Re: [Synoptic-L] The Sermon on the Plain (Goulder)
- To: Synoptic
Cc: GPG; Crosstalk
In Response To: Ron Price
On: Luke's Sermon on the Plain
RON: But what would an editor most naturally do with a text which was too
long? Abbreviate it of course. Yet Luke didn't simply abbreviate the SoM.
BRUCE: Which is to say, aLk didn't take, undiluted, the most simpleminded
option available to him. The more credit to him, surely, as an intelligent
and reflective writer.
RON: In spite of the existence of a plentiful supply of 'Luke-pleasing'
sayings in Mt 5-7, including Mt 6:19-21 // Lk 12:33-34; Mt 6:22-23 // Lk
11:34-35; Mt 6:25-33 // Lk 12:22-31, . . .
BRUCE: The adjective "Luke-pleasing" is to me one of the big mistakes in the
vocabulary of the FGH people, going back to the founder of the movement. It
means merely "what I think Luke would have liked." It is much more
profitable to see what aLk DID in fact like. I thus resume:
RON: . . . he decided to augment the 'abbreviation' with three sayings from
elsewhere in Matthew: Mt 15:14 // Lk 6:39; Mt 10:24-25 // Lk 6:40; Mt
12:34-35 // Lk 6:45.
BRUCE: This is said as though it were self-refuting. It is not
self-refuting. It is simply a report of what aLk did. The perfectly
arbitrary expectation that aLk will cut the prototype passage, AND NOTHING
ELSE, has been proved wrong.
From this evidence, I would reflect as follows about the workings of aLk:
Sometimes when you cut something, you find that the ragged pieces of what is
left can use a little patching, whether with borrowed material or with new
material improvised on the spot. aLk, to the best of my recollection, does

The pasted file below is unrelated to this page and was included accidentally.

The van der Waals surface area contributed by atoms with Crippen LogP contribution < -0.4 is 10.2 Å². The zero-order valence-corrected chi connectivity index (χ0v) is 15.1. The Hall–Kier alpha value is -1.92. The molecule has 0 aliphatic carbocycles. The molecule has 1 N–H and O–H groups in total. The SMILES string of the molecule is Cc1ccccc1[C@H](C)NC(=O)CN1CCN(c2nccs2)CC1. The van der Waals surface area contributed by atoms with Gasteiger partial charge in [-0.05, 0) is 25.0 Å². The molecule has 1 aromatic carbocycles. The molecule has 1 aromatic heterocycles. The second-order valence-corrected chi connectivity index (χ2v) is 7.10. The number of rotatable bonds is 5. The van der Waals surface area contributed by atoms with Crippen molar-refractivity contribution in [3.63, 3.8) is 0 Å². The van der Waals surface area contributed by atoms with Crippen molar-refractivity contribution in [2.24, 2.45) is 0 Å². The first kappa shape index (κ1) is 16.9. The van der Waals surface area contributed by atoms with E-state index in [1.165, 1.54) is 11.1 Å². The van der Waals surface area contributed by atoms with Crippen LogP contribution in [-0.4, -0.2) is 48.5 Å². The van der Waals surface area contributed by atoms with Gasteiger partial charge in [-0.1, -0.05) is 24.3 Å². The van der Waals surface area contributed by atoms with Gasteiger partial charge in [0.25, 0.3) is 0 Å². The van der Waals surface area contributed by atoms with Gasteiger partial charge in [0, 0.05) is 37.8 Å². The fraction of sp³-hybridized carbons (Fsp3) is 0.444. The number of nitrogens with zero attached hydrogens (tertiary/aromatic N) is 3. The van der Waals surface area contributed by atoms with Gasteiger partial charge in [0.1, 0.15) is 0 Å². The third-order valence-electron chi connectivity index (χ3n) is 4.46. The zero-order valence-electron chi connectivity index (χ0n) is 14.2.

both in his handling of the Sermon on the Matthean Mount, and I think the
better of him for it. He also moves things around; ditto. He is not just a
chopper, he is a craftsman. Is this visualization of aLk a problem for
I think Michael Goulder tries a little too hard, in this section of his book
on Luke, to prove that one hypothesis will account for everything in Luke
that differs from Matthew. I think that Michael is very much on the right
track, but from independent study of the question, I suspect that there is a
little more going on than he has included in his hypothesis. I remarked a
propos Adela Yarbro Collins' Mark Commentary, against her critics, that she
may have done well to leave some hard places in something of a decisional
mist; allow that some points await future research (dai kau, as we say in
Chinese), so as not to run the risk of being refuted by pronouncing on a
point that isn't soluble under present conditions, or with the hypothesis
being applied to the text. Same applies here.
One test of a hypothesis (for a complex phenomenon) is not whether it covers
all the data, since often it won't, but whether it leaves behind it an
intelligible residue of the unexplained, or less convincingly explained. I
think that this test is met by Goulder's Luke. The points which I for one
see running in a direction (Lk > Mt) opposite to that predicted by the FGH
theory have a very simple trait in common, and suggest a very simple
amendment to the hypothesis, thus (to my mind) strengthening and completing
The amendment to the hypothesis is that, besides knowing Mark, and knowing
Matthew, Luke also knew the rituals and litanies and catechisms and other
fixed verbal forms of his own Christian community. Not everything in life is
literary. Not everything in *literature* is literary.
E Bruce Brooks
Warring States Project
University of Massachusetts at Amherst